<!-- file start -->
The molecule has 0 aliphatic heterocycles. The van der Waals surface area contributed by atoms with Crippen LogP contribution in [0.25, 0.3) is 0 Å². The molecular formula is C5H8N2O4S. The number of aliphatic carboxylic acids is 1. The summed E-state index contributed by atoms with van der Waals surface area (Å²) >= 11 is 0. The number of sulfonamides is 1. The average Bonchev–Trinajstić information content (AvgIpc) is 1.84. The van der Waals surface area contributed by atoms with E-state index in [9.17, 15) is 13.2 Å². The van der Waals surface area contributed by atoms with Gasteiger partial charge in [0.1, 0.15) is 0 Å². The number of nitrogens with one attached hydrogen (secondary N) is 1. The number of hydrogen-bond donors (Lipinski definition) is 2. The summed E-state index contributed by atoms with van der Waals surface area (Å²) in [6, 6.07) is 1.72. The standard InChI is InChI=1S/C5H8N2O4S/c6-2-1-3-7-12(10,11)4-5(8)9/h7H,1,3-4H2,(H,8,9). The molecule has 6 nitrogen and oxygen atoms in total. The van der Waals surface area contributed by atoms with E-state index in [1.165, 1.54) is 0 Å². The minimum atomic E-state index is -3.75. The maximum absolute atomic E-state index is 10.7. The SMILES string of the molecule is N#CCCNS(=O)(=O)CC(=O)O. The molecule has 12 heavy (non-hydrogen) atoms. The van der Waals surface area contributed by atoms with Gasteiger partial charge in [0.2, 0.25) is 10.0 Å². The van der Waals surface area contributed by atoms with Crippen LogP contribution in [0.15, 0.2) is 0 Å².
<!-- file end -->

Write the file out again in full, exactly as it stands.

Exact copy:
The molecule has 0 aliphatic heterocycles. The van der Waals surface area contributed by atoms with Crippen LogP contribution in [0.25, 0.3) is 0 Å². The molecular formula is C5H8N2O4S. The number of aliphatic carboxylic acids is 1. The summed E-state index contributed by atoms with van der Waals surface area (Å²) >= 11 is 0. The number of sulfonamides is 1. The average Bonchev–Trinajstić information content (AvgIpc) is 1.84. The van der Waals surface area contributed by atoms with E-state index in [9.17, 15) is 13.2 Å². The van der Waals surface area contributed by atoms with Gasteiger partial charge in [0.1, 0.15) is 0 Å². The number of nitrogens with one attached hydrogen (secondary N) is 1. The number of hydrogen-bond donors (Lipinski definition) is 2. The summed E-state index contributed by atoms with van der Waals surface area (Å²) in [6, 6.07) is 1.72. The standard InChI is InChI=1S/C5H8N2O4S/c6-2-1-3-7-12(10,11)4-5(8)9/h7H,1,3-4H2,(H,8,9). The molecule has 6 nitrogen and oxygen atoms in total. The van der Waals surface area contributed by atoms with E-state index in [1.165, 1.54) is 0 Å². The minimum atomic E-state index is -3.75. The maximum absolute atomic E-state index is 10.7. The SMILES string of the molecule is N#CCCNS(=O)(=O)CC(=O)O. The molecule has 12 heavy (non-hydrogen) atoms. The van der Waals surface area contributed by atoms with Gasteiger partial charge in [0.2, 0.25) is 10.0 Å². The van der Waals surface area contributed by atoms with Crippen LogP contribution in [0.15, 0.2) is 0 Å².